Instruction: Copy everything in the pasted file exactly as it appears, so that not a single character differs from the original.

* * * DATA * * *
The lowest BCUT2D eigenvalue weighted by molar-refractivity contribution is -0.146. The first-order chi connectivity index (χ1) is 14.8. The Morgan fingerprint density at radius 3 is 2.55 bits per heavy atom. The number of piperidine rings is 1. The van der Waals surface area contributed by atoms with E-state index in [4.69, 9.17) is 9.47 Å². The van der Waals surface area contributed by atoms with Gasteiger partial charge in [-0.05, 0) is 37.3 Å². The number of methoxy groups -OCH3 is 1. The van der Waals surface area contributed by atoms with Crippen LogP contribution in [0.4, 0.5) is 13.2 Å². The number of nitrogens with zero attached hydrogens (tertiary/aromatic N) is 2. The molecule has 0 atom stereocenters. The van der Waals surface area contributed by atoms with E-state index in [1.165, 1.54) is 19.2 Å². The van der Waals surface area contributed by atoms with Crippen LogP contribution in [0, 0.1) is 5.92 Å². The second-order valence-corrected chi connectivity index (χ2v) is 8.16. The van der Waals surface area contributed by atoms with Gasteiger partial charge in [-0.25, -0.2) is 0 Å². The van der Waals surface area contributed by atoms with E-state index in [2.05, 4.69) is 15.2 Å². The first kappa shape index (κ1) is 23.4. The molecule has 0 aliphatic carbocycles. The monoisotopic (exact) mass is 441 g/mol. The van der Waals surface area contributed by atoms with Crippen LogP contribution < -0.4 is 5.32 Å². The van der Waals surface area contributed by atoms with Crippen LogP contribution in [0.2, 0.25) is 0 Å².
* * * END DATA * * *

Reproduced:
The lowest BCUT2D eigenvalue weighted by molar-refractivity contribution is -0.146. The first-order chi connectivity index (χ1) is 14.8. The Morgan fingerprint density at radius 3 is 2.55 bits per heavy atom. The number of piperidine rings is 1. The van der Waals surface area contributed by atoms with E-state index in [4.69, 9.17) is 9.47 Å². The van der Waals surface area contributed by atoms with Gasteiger partial charge in [-0.05, 0) is 37.3 Å². The number of methoxy groups -OCH3 is 1. The van der Waals surface area contributed by atoms with Crippen LogP contribution in [0.4, 0.5) is 13.2 Å². The number of nitrogens with zero attached hydrogens (tertiary/aromatic N) is 2. The molecule has 0 atom stereocenters. The van der Waals surface area contributed by atoms with E-state index in [1.165, 1.54) is 19.2 Å². The van der Waals surface area contributed by atoms with Crippen LogP contribution in [0, 0.1) is 5.92 Å². The second-order valence-corrected chi connectivity index (χ2v) is 8.16. The van der Waals surface area contributed by atoms with Gasteiger partial charge in [-0.25, -0.2) is 0 Å². The van der Waals surface area contributed by atoms with E-state index in [2.05, 4.69) is 15.2 Å². The first kappa shape index (κ1) is 23.4. The molecule has 0 aliphatic carbocycles. The monoisotopic (exact) mass is 441 g/mol. The van der Waals surface area contributed by atoms with Crippen LogP contribution < -0.4 is 5.32 Å². The van der Waals surface area contributed by atoms with Crippen LogP contribution in [0.2, 0.25) is 0 Å².